They couldnt care less. There were people within the intelligence communities who were alarmed, but not institutionally, said Yossef Bodansky, a former staffer for the task force and recent author of a bin Laden biography. Neither us nor they could make enough nose to attract the attention of the White House.
While the task forces work spanned both the elder Bush and Clinton administrations, McCollum saved his harshest criticism for the latter period.
I think it became increasingly frustrating under Clinton because some of these things were compounding and becoming ever more obvious, McCollum said. It became pretty clear during the Clinton era that they heard our stuff but they just didnt care.
They didnt want to know before the World Trade Center; they didnt want to know after the World Trade Center, said Bodansky. They were just simplistic; they just didnt want to know that the problem existed. Terrorism didnt exist, and all the problems didnt exist. It was just an ostrich attitude.
Elected to the House in 1980, McCollum early on took an active interest in supporting anti-Communist movements. Based on his humanitarian work for El Salvador, in 1985 the U.S. Agency for International Development requested that he develop an aid program for Pakistan. In doing so, McCollum cultivated a network of key players in the mujahadin resistance who passed on reports of coordination among anti-Western elements in the region. In 1989, he created and chaired the terrorism task force, relinquishing that post when he was named to the House intelligence committee in 1995.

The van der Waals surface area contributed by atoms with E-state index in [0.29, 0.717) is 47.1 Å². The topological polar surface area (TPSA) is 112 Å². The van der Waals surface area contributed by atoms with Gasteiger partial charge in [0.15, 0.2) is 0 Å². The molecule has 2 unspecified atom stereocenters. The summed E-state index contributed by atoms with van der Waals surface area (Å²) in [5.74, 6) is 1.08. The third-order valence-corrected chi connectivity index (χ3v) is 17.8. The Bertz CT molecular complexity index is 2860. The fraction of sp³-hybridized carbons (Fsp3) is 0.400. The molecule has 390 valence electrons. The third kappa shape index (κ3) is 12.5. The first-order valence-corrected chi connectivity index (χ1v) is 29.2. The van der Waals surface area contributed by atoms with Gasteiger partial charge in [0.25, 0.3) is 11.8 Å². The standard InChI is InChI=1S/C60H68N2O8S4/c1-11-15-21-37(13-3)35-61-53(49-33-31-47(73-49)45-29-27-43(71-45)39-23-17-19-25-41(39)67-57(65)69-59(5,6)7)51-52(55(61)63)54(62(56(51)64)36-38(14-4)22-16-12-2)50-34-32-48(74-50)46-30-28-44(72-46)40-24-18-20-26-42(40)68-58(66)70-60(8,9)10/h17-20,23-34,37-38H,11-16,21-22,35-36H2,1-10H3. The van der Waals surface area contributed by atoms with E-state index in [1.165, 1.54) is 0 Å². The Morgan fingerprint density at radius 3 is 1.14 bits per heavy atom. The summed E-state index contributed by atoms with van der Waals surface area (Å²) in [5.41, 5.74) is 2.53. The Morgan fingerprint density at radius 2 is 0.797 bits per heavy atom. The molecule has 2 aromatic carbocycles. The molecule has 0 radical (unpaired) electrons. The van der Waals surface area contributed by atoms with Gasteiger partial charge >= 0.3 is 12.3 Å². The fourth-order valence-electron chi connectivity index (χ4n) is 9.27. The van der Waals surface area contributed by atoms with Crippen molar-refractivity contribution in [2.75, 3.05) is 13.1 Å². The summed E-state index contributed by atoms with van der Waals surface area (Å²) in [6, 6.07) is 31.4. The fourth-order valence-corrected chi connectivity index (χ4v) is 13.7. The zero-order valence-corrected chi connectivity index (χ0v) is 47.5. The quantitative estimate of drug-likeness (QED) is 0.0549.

In 2000, McCollum ran for the Senate, losing to Bill Nelson (D).
While McCollums task force repeatedly warned that a radical Islamic revivalism threatened the West, it also unearthed other key developments in the Middle East.
McCollum himself warned intelligence officials of the rise of bin Ladens, then a side-player and financier to the united terrorist groups.
In mid-1990, the task force warned of the growing threat of chemical weapons in the Third World, noting especially stockpiles in Libya and Iraq. Saddam Hussein would later deploy chemical attacks to quell ethnic uprisings.
In June 1991, the intelligence community was warned of Irans quest for nuclear weapons. In 1992 and 1993, the task force exposed the illegal trade in nuclear materials from former Soviet states to the Middle East.
In the Senate race to this day, said McCollum, there are people who come up and say, Youre the guy who was chairman of the task force on terrorism. Granted, theyre comparatively few, but we did have an impact.
I just can't wait to see this on all the Sunday morning shows!
I just can't wait to see this.
I just can't wait.
Paging...Dan Blather...Yo, skippy - over here.
The most comprehensive and frightening treatment of Islam as a potential enemy of the United States is found in the work of Yossef Bodansky, former technical editor of Israeli Air Force magazine. Bodansky was staff director of the House Republican Task Force on Terrorism and Unconventional Warfare, chaired by Rep. Bill McCollum of Florida. The report of the task force [possible text?] viewed Islam as the successor to communism, aiming to "topple the Judaeo-Christian new world order." Bodansky, whom according to McCollum, was the author of this report, wrote a paperback book on the same subject after the World Trade Center bombing of February 1993. The theme of the book is suggested into the author's preface: "Islamic terrorism has embarked on a Holy War, Jihad, against the West, especially the United States, which is being waged primarily through international terrorism."
--Circles of Antognism [against Islam]: Popular Culture
Disclaimer: Opinions posted on Free Republic are those of the individual posters and do not necessarily represent the opinion of Free Republic or its management. All materials posted herein are protected by copyright law and the exemption for fair use of copyrighted works.